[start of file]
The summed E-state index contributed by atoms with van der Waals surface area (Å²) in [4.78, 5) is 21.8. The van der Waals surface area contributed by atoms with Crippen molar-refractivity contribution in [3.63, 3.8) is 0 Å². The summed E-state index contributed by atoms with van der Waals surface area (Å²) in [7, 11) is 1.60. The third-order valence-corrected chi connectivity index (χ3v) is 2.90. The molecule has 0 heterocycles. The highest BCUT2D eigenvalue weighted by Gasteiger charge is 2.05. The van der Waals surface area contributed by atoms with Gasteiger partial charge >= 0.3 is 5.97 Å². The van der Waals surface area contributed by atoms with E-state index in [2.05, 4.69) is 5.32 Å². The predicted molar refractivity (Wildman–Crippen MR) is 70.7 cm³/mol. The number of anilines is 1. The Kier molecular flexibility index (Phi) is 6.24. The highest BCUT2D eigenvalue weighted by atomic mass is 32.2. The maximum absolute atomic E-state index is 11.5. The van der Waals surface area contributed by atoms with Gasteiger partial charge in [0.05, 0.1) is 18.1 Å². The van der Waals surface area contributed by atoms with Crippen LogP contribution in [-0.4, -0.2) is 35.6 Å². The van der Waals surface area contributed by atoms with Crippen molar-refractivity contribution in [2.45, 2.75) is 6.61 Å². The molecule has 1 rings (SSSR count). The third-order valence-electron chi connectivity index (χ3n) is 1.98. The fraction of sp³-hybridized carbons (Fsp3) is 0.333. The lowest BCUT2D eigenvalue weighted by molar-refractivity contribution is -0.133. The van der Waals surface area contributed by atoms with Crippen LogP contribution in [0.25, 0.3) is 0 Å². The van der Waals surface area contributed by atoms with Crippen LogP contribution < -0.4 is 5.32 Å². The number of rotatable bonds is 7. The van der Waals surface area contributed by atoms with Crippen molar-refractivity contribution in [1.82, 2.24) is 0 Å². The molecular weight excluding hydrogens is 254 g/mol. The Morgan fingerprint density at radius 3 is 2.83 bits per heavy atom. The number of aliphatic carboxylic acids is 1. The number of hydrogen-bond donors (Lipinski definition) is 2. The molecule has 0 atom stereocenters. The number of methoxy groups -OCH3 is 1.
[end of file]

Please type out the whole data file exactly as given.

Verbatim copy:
The summed E-state index contributed by atoms with van der Waals surface area (Å²) in [4.78, 5) is 21.8. The van der Waals surface area contributed by atoms with Crippen molar-refractivity contribution in [3.63, 3.8) is 0 Å². The summed E-state index contributed by atoms with van der Waals surface area (Å²) in [7, 11) is 1.60. The third-order valence-corrected chi connectivity index (χ3v) is 2.90. The molecule has 0 heterocycles. The highest BCUT2D eigenvalue weighted by Gasteiger charge is 2.05. The van der Waals surface area contributed by atoms with Gasteiger partial charge >= 0.3 is 5.97 Å². The van der Waals surface area contributed by atoms with E-state index in [2.05, 4.69) is 5.32 Å². The predicted molar refractivity (Wildman–Crippen MR) is 70.7 cm³/mol. The number of anilines is 1. The Kier molecular flexibility index (Phi) is 6.24. The highest BCUT2D eigenvalue weighted by atomic mass is 32.2. The maximum absolute atomic E-state index is 11.5. The van der Waals surface area contributed by atoms with Gasteiger partial charge in [0.05, 0.1) is 18.1 Å². The van der Waals surface area contributed by atoms with Crippen LogP contribution in [-0.4, -0.2) is 35.6 Å². The van der Waals surface area contributed by atoms with Crippen molar-refractivity contribution in [2.45, 2.75) is 6.61 Å². The molecule has 1 rings (SSSR count). The third-order valence-electron chi connectivity index (χ3n) is 1.98. The fraction of sp³-hybridized carbons (Fsp3) is 0.333. The lowest BCUT2D eigenvalue weighted by molar-refractivity contribution is -0.133. The van der Waals surface area contributed by atoms with Crippen LogP contribution in [0.25, 0.3) is 0 Å². The van der Waals surface area contributed by atoms with Crippen LogP contribution < -0.4 is 5.32 Å². The number of rotatable bonds is 7. The van der Waals surface area contributed by atoms with Crippen molar-refractivity contribution in [1.82, 2.24) is 0 Å². The molecular weight excluding hydrogens is 254 g/mol. The Morgan fingerprint density at radius 3 is 2.83 bits per heavy atom. The number of aliphatic carboxylic acids is 1. The number of hydrogen-bond donors (Lipinski definition) is 2. The molecule has 0 atom stereocenters. The number of methoxy groups -OCH3 is 1.